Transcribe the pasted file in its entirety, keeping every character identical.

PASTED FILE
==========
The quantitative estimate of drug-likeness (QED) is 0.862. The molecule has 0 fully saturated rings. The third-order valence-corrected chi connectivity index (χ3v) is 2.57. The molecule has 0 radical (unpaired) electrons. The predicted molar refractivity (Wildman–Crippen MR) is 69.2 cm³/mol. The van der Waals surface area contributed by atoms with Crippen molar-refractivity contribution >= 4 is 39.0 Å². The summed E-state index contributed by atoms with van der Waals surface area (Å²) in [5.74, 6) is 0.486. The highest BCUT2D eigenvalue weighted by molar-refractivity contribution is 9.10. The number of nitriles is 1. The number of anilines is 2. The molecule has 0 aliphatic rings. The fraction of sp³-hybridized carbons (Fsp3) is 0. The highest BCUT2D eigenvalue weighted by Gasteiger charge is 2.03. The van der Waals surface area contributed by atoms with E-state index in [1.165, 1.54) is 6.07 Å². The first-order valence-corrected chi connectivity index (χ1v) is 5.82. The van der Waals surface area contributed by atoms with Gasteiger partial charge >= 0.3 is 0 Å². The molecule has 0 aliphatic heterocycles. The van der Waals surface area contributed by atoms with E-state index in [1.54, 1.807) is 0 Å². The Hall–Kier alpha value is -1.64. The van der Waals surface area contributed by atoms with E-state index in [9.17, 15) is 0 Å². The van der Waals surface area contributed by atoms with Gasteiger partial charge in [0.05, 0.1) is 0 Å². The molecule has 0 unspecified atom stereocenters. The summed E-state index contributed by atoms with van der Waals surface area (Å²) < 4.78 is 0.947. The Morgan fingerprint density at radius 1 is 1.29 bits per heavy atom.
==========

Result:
The quantitative estimate of drug-likeness (QED) is 0.862. The molecule has 0 fully saturated rings. The third-order valence-corrected chi connectivity index (χ3v) is 2.57. The molecule has 0 radical (unpaired) electrons. The predicted molar refractivity (Wildman–Crippen MR) is 69.2 cm³/mol. The van der Waals surface area contributed by atoms with Crippen molar-refractivity contribution >= 4 is 39.0 Å². The summed E-state index contributed by atoms with van der Waals surface area (Å²) in [5.74, 6) is 0.486. The highest BCUT2D eigenvalue weighted by molar-refractivity contribution is 9.10. The number of nitriles is 1. The number of anilines is 2. The molecule has 0 aliphatic rings. The fraction of sp³-hybridized carbons (Fsp3) is 0. The highest BCUT2D eigenvalue weighted by Gasteiger charge is 2.03. The van der Waals surface area contributed by atoms with E-state index in [1.165, 1.54) is 6.07 Å². The first-order valence-corrected chi connectivity index (χ1v) is 5.82. The van der Waals surface area contributed by atoms with Gasteiger partial charge >= 0.3 is 0 Å². The molecule has 0 aliphatic heterocycles. The van der Waals surface area contributed by atoms with E-state index in [1.54, 1.807) is 0 Å². The Hall–Kier alpha value is -1.64. The van der Waals surface area contributed by atoms with E-state index in [9.17, 15) is 0 Å². The van der Waals surface area contributed by atoms with Gasteiger partial charge in [0.05, 0.1) is 0 Å². The molecule has 0 unspecified atom stereocenters. The summed E-state index contributed by atoms with van der Waals surface area (Å²) < 4.78 is 0.947. The Morgan fingerprint density at radius 1 is 1.29 bits per heavy atom.